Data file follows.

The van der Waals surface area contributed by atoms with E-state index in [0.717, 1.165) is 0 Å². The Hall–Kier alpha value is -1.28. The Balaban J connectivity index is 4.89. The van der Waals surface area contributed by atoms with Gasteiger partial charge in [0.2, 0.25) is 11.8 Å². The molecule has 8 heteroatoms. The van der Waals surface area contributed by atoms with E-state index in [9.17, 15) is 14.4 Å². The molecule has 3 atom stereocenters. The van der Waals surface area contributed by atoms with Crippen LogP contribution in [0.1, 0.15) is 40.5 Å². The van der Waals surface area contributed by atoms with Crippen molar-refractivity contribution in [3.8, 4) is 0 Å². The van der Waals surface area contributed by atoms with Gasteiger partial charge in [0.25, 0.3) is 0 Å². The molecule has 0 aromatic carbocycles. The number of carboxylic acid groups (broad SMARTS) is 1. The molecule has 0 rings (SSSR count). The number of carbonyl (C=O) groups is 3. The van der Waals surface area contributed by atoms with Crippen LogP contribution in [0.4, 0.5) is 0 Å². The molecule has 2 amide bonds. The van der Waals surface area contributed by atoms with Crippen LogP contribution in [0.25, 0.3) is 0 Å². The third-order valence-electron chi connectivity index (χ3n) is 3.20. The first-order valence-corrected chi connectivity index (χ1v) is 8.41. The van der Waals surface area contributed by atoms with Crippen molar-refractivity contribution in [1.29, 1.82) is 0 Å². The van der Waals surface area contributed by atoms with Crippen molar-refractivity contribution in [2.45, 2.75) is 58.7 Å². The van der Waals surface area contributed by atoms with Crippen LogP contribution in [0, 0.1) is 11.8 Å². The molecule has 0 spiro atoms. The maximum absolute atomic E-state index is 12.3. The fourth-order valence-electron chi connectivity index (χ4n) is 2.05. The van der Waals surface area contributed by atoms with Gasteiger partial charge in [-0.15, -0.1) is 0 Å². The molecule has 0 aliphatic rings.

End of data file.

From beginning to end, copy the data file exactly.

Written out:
The van der Waals surface area contributed by atoms with E-state index in [0.717, 1.165) is 0 Å². The Hall–Kier alpha value is -1.28. The Balaban J connectivity index is 4.89. The van der Waals surface area contributed by atoms with Gasteiger partial charge in [0.2, 0.25) is 11.8 Å². The molecule has 8 heteroatoms. The van der Waals surface area contributed by atoms with E-state index in [9.17, 15) is 14.4 Å². The molecule has 3 atom stereocenters. The van der Waals surface area contributed by atoms with Crippen LogP contribution in [0.1, 0.15) is 40.5 Å². The van der Waals surface area contributed by atoms with Crippen molar-refractivity contribution in [3.8, 4) is 0 Å². The van der Waals surface area contributed by atoms with Gasteiger partial charge in [0.25, 0.3) is 0 Å². The molecule has 0 aromatic carbocycles. The number of carboxylic acid groups (broad SMARTS) is 1. The molecule has 0 rings (SSSR count). The number of carbonyl (C=O) groups is 3. The van der Waals surface area contributed by atoms with Crippen LogP contribution in [0.4, 0.5) is 0 Å². The molecule has 2 amide bonds. The van der Waals surface area contributed by atoms with Crippen LogP contribution in [0.25, 0.3) is 0 Å². The third-order valence-electron chi connectivity index (χ3n) is 3.20. The first-order valence-corrected chi connectivity index (χ1v) is 8.41. The van der Waals surface area contributed by atoms with Crippen molar-refractivity contribution in [1.29, 1.82) is 0 Å². The van der Waals surface area contributed by atoms with Crippen molar-refractivity contribution in [2.45, 2.75) is 58.7 Å². The van der Waals surface area contributed by atoms with Crippen LogP contribution in [0, 0.1) is 11.8 Å². The molecule has 0 spiro atoms. The maximum absolute atomic E-state index is 12.3. The fourth-order valence-electron chi connectivity index (χ4n) is 2.05. The van der Waals surface area contributed by atoms with Gasteiger partial charge in [-0.15, -0.1) is 0 Å². The molecule has 0 aliphatic rings.